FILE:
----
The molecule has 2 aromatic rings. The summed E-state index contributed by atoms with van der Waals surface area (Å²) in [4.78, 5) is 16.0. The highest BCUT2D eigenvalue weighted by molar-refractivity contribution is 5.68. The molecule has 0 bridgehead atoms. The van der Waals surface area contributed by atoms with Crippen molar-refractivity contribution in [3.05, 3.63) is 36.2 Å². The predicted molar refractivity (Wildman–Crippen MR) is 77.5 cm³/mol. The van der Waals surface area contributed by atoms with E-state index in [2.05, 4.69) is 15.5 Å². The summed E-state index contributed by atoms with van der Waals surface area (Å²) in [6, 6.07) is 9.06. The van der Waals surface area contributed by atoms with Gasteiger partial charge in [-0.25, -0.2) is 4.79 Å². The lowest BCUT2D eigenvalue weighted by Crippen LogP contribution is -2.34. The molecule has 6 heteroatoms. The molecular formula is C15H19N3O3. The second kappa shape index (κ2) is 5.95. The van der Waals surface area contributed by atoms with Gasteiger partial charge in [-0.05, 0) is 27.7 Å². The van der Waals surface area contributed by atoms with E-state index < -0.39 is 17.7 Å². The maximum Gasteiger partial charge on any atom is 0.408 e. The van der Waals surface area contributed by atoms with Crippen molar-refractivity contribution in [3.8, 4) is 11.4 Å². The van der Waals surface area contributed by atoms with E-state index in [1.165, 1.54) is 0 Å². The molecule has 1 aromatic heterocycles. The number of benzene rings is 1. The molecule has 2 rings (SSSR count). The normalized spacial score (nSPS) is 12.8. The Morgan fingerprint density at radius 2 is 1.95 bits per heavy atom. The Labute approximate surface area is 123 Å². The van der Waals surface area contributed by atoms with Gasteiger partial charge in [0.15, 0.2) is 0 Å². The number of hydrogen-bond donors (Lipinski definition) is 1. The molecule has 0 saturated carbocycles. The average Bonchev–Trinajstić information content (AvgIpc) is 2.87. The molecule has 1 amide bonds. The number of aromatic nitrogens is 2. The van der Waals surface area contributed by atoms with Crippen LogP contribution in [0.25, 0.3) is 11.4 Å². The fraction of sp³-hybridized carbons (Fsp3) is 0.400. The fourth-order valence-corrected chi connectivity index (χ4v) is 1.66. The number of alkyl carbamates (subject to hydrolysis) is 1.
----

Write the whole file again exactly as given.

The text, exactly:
The molecule has 2 aromatic rings. The summed E-state index contributed by atoms with van der Waals surface area (Å²) in [4.78, 5) is 16.0. The highest BCUT2D eigenvalue weighted by molar-refractivity contribution is 5.68. The molecule has 0 bridgehead atoms. The van der Waals surface area contributed by atoms with Crippen molar-refractivity contribution in [3.05, 3.63) is 36.2 Å². The predicted molar refractivity (Wildman–Crippen MR) is 77.5 cm³/mol. The van der Waals surface area contributed by atoms with E-state index in [2.05, 4.69) is 15.5 Å². The summed E-state index contributed by atoms with van der Waals surface area (Å²) in [6, 6.07) is 9.06. The van der Waals surface area contributed by atoms with Gasteiger partial charge in [-0.25, -0.2) is 4.79 Å². The lowest BCUT2D eigenvalue weighted by Crippen LogP contribution is -2.34. The molecule has 6 heteroatoms. The molecular formula is C15H19N3O3. The second kappa shape index (κ2) is 5.95. The van der Waals surface area contributed by atoms with Gasteiger partial charge in [-0.05, 0) is 27.7 Å². The van der Waals surface area contributed by atoms with E-state index < -0.39 is 17.7 Å². The maximum Gasteiger partial charge on any atom is 0.408 e. The van der Waals surface area contributed by atoms with Crippen molar-refractivity contribution in [3.8, 4) is 11.4 Å². The van der Waals surface area contributed by atoms with E-state index in [1.165, 1.54) is 0 Å². The molecule has 1 aromatic heterocycles. The number of benzene rings is 1. The molecule has 2 rings (SSSR count). The normalized spacial score (nSPS) is 12.8. The Morgan fingerprint density at radius 2 is 1.95 bits per heavy atom. The Labute approximate surface area is 123 Å². The van der Waals surface area contributed by atoms with Gasteiger partial charge in [0.15, 0.2) is 0 Å². The number of hydrogen-bond donors (Lipinski definition) is 1. The molecule has 0 saturated carbocycles. The average Bonchev–Trinajstić information content (AvgIpc) is 2.87. The molecule has 1 amide bonds. The number of aromatic nitrogens is 2. The van der Waals surface area contributed by atoms with Crippen LogP contribution in [0.25, 0.3) is 11.4 Å². The fraction of sp³-hybridized carbons (Fsp3) is 0.400. The fourth-order valence-corrected chi connectivity index (χ4v) is 1.66. The number of alkyl carbamates (subject to hydrolysis) is 1.